Catherine McClellan and Danielle Waples have been going out in the dark to meet men they don’t know in places they’ve never been before. At least, that’s their joke about what they do.

Since September, McClellan, research specialist with the Duke University Marine Lab in Beaufort, and colleague Waples, have been meeting pound netters in the Pamlico Sound at unseemly hours hoping to find what many dread — sea turtles in fishing nets.

Usually, that kind of event puts net fishers at loggerheads with fisheries regulations, and sea turtles in danger of their lives. But in this case, the outcome can be fortunate for both.

That’s because McClellan is involved in finding ways to predict turtles’ movements to keep them out of fishing nets in the future. It’s research that joins prehistory with space-age technology as sea turtles — reptilian refugees from the age of the dinosaurs — are tagged with satellite transmitters.

It started with a grant awarded to commercial fisher Bill Foster of Hatteras, and Andy Read, marine scientist at the Duke lab.

“Such academic/fishing industry partnering is a hallmark of the N.C. Fishery Resource Grant program, which combines real-life fishery experience with scientific research,” says North Carolina Sea Grant Director Ronald G. Hodson.

The project is “a window into the lives and movements of sea turtles that we’ve never had before,” Read says.

“It’s very rare to be able to follow enough animals to be able to make sense of their movements,” explains Read. “Turtles are very idiosyncratic. If you look at only a small number of the animals, it may not be representative of all turtles.”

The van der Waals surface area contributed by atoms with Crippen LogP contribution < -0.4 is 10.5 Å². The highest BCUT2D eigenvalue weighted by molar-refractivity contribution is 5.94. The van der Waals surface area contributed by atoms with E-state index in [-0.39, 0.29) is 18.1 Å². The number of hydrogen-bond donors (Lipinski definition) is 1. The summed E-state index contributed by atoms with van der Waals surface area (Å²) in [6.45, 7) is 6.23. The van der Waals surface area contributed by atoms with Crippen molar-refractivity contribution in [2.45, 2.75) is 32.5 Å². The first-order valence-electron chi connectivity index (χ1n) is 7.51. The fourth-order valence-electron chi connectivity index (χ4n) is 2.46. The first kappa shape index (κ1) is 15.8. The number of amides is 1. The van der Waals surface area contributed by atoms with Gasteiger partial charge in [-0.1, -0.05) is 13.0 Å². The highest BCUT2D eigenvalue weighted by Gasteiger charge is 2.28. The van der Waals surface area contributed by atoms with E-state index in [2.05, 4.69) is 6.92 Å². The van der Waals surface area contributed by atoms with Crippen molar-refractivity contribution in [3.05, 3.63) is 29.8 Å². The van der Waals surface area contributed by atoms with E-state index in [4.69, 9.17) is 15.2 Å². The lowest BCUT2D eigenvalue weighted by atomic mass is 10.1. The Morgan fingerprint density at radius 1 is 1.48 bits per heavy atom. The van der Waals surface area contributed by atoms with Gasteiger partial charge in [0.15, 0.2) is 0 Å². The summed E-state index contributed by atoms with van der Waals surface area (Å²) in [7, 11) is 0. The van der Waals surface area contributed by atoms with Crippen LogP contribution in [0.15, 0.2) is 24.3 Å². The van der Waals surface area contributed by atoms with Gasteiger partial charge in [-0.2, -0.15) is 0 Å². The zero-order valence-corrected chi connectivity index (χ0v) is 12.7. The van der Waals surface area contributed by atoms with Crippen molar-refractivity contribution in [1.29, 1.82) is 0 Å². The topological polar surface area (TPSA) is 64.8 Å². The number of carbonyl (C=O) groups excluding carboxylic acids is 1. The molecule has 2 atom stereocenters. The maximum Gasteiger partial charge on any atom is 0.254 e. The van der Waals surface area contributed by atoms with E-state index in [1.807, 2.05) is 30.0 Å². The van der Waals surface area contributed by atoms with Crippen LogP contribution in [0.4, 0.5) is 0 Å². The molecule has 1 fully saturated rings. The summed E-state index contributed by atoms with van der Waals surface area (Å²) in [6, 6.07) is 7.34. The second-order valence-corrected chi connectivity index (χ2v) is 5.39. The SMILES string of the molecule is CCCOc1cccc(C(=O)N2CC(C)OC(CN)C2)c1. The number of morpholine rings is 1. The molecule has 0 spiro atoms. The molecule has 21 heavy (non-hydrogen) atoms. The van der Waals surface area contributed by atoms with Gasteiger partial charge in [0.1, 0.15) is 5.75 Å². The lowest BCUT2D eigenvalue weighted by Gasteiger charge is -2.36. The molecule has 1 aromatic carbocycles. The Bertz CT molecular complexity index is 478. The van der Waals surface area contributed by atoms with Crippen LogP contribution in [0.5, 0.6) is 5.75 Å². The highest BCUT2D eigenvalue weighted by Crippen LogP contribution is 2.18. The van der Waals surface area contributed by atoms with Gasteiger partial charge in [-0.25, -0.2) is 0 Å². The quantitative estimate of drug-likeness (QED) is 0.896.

By the study’s end, 45 turtles will have been tagged. McClellan conducts the study with Waples as a regular field assistant.

When sea turtles interact with fishing nets, it’s normally a lose-lose proposition. Sea turtles caught in fishing gear drown if unable to surface for air. And when fisheries are implicated in turtle deaths, or when observed interactions exceed the limits established by the National Marine Fisheries Service (NMFS), fisheries can be shut down. The federal Endangered Species Act prohibits any “takes” of sea turtles by humans, McClellan says.

By tracking sea turtles’ movements, researchers hope to find ways to prevent deadly interactions between turtles and fishing gear.

In 1999, more than 70 dead turtles washed up along sound-side beaches of Ocracoke and Hatteras islands in a mass “stranding.” The N.C. Division of Marine Fisheries and NMFS determined that the large mesh (greater than five inches) flounder gillnet fishery was a likely cause, although no net marks were visible on the turtles, which appeared to be healthy prior to death.

Both agencies prepared an Incidental Take Permit as a way to keep the gillnet fishery open in the future. But the fishery was closed again in 2000 when limits for strandings and “incidental takes” were exceeded, says Jeff Gearhart, marine biologist with the DMF.

Shrimp trawls were active in the Pamlico when the strandings occurred, but they are equipped with turtle excluder devices, or TEDs, as required by law. TEDs propel turtles out of the trawl nets, says Gearhart. “The devices they use here have been tested by NMFS,” he explains. Tests must show that 97 percent of turtles entering a device are ejected out of it.

Yet the success of the devices is not entirely clear, according to Matthew Godfrey, coordinator for the state’s Sea Turtle Project of the N.C. Wildlife Resources Commission.

“Theoretically, mortality has dropped,” he says of the shrimp fishery. “But TEDs don’t always work. The same turtles can be caught several times a day, and that stress can cause death.”

The Sea Turtle Dilemma

Sea turtles, which coexisted with dinosaurs, are now in danger of going the way of them, according to McClellan.